Attraction Recycling at Its Best

by Mike Scopa
AllEars® Feature Writer

Feature Article

This article appeared in the June 9, 2009 Issue #507 of ALL EARS® (ISSN: 1533-0753)

MikeA good idea can last a long will never die or fade away. Such is the case with a few Disney attractions. The best example of this is in Walt Disney World's Magic Kingdom, specifically in Fantasyland.

When Walt Disney World opened on October 1, 1971, the only theme park in operation at the time was The Magic Kingdom. On that day, one of the theme park's Fantasyland attractions also making its debut was the Mickey Mouse Revue. This was one of those attractions that was loved by anyone who had a favorite song from one of the many Disney animated features.

Besides being a very entertaining show, the Mickey Mouse Revue was also somewhat of an informational attraction, as the pre-show spent a considerable amount of time educating the guests on the extraordinary coupling of Disney animation and song over the years. Long time Walt Disney World veterans may recall that this attraction was very dedicated to the legacy of Disney animation and paid homage in the pre-show to Disney classics such as "The Band Concert" and "Orphan's Benefit," among others. (Remember my reference to "The Band Concert" as I will come back to it later).

During the Mickey Mouse Revue pre-show guests were treated to many of the historical animated features and the soundtracks that accompanied the feature. Among those features were such favorites as "Lonesome Ghosts," "The Brave Little Tailor," and, of course, "Fantasia" (notably the Sorcerer's Apprentice segment).

But it's the main show that I recall best.

I remember that the main show included an animatronics orchestra ensemble of Disney characters, led by Mickey Mouse. During the main show certain animatronics would be featured and these animatronic characters would entertain the guests with a signature song from their animated feature. As was the case with some attractions, the Mickey Mouse Revue was also aided by film clips. My strongest recollection of this attraction is of watching an animated shadow of Cinderella dancing with Prince Charming while listening to the song "So this is Love" playing throughout the theater. I'm getting ahead of myself.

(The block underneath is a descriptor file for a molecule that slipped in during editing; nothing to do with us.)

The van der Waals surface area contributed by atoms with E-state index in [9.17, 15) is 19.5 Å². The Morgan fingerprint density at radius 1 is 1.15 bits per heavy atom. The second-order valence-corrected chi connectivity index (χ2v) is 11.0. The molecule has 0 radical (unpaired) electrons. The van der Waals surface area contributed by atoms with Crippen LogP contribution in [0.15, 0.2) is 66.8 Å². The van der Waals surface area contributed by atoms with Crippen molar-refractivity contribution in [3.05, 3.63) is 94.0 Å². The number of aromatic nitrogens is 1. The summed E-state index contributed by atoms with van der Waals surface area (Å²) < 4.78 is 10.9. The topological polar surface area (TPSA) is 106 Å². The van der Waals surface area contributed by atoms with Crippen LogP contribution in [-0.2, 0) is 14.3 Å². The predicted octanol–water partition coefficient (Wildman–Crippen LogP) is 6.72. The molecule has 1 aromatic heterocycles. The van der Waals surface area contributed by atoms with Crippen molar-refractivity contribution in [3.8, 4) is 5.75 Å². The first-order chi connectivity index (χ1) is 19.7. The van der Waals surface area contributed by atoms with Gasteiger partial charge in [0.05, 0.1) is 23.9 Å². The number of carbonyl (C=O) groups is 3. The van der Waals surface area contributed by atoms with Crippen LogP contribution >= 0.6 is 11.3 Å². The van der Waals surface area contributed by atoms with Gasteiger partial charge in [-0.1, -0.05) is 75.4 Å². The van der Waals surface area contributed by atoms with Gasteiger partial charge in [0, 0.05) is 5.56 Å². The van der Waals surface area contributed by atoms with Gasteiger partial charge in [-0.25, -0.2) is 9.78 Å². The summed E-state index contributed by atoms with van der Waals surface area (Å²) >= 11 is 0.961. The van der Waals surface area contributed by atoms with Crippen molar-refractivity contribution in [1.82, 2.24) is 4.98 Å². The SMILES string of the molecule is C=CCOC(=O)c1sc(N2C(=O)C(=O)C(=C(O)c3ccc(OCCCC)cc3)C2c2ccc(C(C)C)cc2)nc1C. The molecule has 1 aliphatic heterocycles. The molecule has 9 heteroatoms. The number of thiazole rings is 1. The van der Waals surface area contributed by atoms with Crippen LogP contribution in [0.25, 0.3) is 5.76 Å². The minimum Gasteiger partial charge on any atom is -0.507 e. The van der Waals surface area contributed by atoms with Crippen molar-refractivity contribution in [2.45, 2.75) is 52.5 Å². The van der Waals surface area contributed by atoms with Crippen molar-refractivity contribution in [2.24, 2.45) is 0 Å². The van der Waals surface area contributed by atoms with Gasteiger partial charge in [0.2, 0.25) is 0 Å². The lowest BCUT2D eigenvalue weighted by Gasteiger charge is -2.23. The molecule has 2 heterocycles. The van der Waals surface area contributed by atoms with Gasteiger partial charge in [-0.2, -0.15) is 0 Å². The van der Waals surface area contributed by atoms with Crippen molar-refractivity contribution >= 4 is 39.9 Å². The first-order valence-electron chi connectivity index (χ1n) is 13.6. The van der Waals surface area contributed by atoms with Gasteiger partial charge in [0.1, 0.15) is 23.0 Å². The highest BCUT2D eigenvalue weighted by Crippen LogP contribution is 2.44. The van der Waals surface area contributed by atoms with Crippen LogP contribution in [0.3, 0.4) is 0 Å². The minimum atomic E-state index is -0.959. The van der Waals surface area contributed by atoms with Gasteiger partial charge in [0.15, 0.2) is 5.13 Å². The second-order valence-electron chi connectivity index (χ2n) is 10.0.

mmrevueThe show began with a medley of Disney classics. After the medley, certain animatronics were featured such as the Three Little Pigs performing "Who's Afraid of the Big Bad Wolf," Snow White singing, "I'm Wishing," The Fairy Godmother singing "Bibbidi Bobbidi Boo," and even Brer Fox, Brer Rabbit, and Brer Bear singing "Zip-a-Dee-Doo-Dah." The main stage was constantly changing to allow the showcasing of certain characters to perform for their feature song. At one point one portion of the stage would transform itself into a scene from Alice in Wonderland as Alice and the Flowers sang "All in the Golden Afternoon."

To me this attraction was a staple for the Magic Kingdom and when I first saw it in 1975 I felt that the Mickey Mouse Revue should have been grouped along with such E-ticket attractions as Pirates of the Caribbean, Jungle Cruise, Country Bear Jamboree, Haunted Mansion, it's a small world, Space Mountain and the now-retired 20,000 Leagues Under the Sea.

The Mickey Mouse Revue closed in the fall of 1980 and was packed up and eventually moved to Tokyo Disneyland, where it was recently retired. For years I've often wondered why the decision was not made to just make another rendition of this attraction for Tokyo and keep this one at Walt Disney World.

I missed the Mickey Mouse Revue. I always felt that an attraction of that type always had a place in a Disney theme park, especially the Magic Kingdom. I also imagined such an attraction with music and song should be designed to encourage audience participation, sort of like a sing-a-long. Why not have song lyrics dance across the stage on some screen while the song is playing?

After two dark years the building/theater that housed the Mickey Mouse Revue became the home of Magic Journeys, opening its doors in December 1987 and lasting six years at its Magic Kingdom location before saying farewell in December 1993.

Originally an EPCOT attraction, Magic Journeys was a 3-D film with a haunting melody that attempted to show its viewers how the world is seen through the eyes of a child. Magic Journeys' original home was in EPCOT at Future World's Magic Eye Theater where it made its debut in 1982, at Epcot's opening. In 1986 Magic Journeys departed from the Magic Eye Theater to make way for Michael Jackson's Captain EO.